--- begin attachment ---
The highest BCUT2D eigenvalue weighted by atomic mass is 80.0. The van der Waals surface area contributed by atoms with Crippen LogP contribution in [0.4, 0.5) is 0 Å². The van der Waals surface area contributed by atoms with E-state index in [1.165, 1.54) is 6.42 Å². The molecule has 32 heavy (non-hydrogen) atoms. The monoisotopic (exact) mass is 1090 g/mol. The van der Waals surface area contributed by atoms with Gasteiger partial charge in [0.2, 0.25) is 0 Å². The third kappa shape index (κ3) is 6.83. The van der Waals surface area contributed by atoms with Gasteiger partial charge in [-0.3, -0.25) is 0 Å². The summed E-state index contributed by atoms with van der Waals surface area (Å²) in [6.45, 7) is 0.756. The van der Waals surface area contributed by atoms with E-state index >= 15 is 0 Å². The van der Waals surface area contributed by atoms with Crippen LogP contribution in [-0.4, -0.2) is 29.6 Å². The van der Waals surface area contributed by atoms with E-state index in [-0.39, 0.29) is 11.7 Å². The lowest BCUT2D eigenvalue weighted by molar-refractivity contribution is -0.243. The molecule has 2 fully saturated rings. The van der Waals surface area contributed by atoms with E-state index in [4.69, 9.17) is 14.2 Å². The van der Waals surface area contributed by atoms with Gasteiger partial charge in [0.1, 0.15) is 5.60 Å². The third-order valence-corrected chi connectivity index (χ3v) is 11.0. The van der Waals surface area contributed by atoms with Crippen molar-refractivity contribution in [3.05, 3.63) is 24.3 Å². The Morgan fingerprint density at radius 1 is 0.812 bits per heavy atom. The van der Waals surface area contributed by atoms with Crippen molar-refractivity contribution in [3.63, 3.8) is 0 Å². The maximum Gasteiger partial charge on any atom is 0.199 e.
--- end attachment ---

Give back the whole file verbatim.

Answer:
The highest BCUT2D eigenvalue weighted by atomic mass is 80.0. The van der Waals surface area contributed by atoms with Crippen LogP contribution in [0.4, 0.5) is 0 Å². The van der Waals surface area contributed by atoms with E-state index in [1.165, 1.54) is 6.42 Å². The molecule has 32 heavy (non-hydrogen) atoms. The monoisotopic (exact) mass is 1090 g/mol. The van der Waals surface area contributed by atoms with Gasteiger partial charge in [0.2, 0.25) is 0 Å². The third kappa shape index (κ3) is 6.83. The van der Waals surface area contributed by atoms with Gasteiger partial charge in [-0.3, -0.25) is 0 Å². The summed E-state index contributed by atoms with van der Waals surface area (Å²) in [6.45, 7) is 0.756. The van der Waals surface area contributed by atoms with E-state index >= 15 is 0 Å². The van der Waals surface area contributed by atoms with Crippen LogP contribution in [-0.4, -0.2) is 29.6 Å². The van der Waals surface area contributed by atoms with E-state index in [-0.39, 0.29) is 11.7 Å². The lowest BCUT2D eigenvalue weighted by molar-refractivity contribution is -0.243. The molecule has 2 fully saturated rings. The van der Waals surface area contributed by atoms with E-state index in [4.69, 9.17) is 14.2 Å². The van der Waals surface area contributed by atoms with Gasteiger partial charge in [0.1, 0.15) is 5.60 Å². The third-order valence-corrected chi connectivity index (χ3v) is 11.0. The van der Waals surface area contributed by atoms with Crippen molar-refractivity contribution in [3.05, 3.63) is 24.3 Å². The Morgan fingerprint density at radius 1 is 0.812 bits per heavy atom. The van der Waals surface area contributed by atoms with Crippen molar-refractivity contribution in [3.63, 3.8) is 0 Å². The maximum Gasteiger partial charge on any atom is 0.199 e.